3 years ago

Factors associated with pain and analgesic consumption following non-surgical periodontal therapy under local anesthesia and carried out by dental students

Caroline Schirmer, Júlia Franciele Rost, Gabriela Otero dos Santos, Maria Beatriz Cardoso Ferreira, Patrícia Weidlich
Aim Evaluate factors associated with pain and analgesic consumption following non-surgical periodontal therapy. Materials and methods The sample consisted of 218 patients with chronic periodontitis, submitted to non-surgical scaling and root planing under local anesthesia at a public dental service in southern Brazil. The data collection instruments included a demographic questionnaire, as well as State-Trait Anxiety Inventory, Corahʼs Dental Anxiety Scale, Visual Analogue Scale, Numerical Rating Scale and Verbal Rating Scale. The presence and intensity of pain were evaluated at 2, 6, 12, 24 and 48 hours after scaling and root planing. Results 52.3% of the patients reported mild intensity pain at some point during the 48 hours after scaling and root planing with local anesthesia. Smoking (PR=1.47; 95%CI=1.16-1.65), severe periodontal inflammation (PR=1.31; 95%CI=1.09-1.58) and dental anxiety (PR=1.24; 95%CI=1.03-1.49) were associated with postoperative pain after adjusting for age, gender, and state and trait anxiety scores. Moreover, 46.8% of the subjects used analgesics at some time during the 48-hour follow-up period and dental anxiety was the only factor associated with postoperative analgesic use. Conclusions Smoking, severe periodontal inflammation and dental anxiety were identified as factors associated with pain after non-surgical scaling and root planing with local anesthesia. Dental anxiety was also a factor associated with postoperative analgesic use. This article is protected by copyright. All rights reserved.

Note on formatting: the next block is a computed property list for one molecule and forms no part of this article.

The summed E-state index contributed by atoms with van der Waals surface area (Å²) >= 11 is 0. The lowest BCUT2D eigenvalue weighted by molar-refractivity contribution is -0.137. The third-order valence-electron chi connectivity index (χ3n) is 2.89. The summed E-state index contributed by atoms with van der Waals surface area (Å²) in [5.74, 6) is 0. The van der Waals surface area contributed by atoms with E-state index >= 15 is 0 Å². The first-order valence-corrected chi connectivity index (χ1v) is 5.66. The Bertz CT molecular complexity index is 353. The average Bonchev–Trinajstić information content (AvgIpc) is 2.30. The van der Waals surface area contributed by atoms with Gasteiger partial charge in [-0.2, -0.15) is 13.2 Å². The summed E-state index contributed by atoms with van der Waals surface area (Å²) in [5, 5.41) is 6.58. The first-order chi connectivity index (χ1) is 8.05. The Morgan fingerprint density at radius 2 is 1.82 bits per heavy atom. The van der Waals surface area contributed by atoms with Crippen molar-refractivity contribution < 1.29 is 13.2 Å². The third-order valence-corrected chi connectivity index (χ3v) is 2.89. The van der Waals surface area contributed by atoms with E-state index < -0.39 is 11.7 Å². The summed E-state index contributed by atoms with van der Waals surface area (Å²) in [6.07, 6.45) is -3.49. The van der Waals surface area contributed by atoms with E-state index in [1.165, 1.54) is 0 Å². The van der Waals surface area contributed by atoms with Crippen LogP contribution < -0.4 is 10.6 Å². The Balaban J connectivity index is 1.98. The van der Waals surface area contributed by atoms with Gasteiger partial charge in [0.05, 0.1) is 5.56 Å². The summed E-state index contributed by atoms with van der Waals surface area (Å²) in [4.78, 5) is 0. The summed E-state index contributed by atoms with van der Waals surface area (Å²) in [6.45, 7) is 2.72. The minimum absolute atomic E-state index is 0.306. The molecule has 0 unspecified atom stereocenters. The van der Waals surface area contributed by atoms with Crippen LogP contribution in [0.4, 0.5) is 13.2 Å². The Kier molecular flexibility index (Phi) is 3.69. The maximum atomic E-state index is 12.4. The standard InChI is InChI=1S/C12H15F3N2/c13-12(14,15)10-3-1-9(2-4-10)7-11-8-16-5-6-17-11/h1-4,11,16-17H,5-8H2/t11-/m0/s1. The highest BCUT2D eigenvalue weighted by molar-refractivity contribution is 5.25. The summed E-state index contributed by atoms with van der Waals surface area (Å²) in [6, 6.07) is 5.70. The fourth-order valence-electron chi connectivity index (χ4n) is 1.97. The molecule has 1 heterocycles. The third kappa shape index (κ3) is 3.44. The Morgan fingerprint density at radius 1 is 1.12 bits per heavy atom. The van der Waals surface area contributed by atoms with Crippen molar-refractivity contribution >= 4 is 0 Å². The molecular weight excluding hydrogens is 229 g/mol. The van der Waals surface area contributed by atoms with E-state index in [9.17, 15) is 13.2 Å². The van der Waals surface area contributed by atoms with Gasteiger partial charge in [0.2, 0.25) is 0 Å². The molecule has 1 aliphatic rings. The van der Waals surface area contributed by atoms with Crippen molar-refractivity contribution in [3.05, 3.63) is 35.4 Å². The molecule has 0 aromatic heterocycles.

Publisher URL: http://onlinelibrary.wiley.com/resolve/doi

DOI: 10.1111/jcpe.12833

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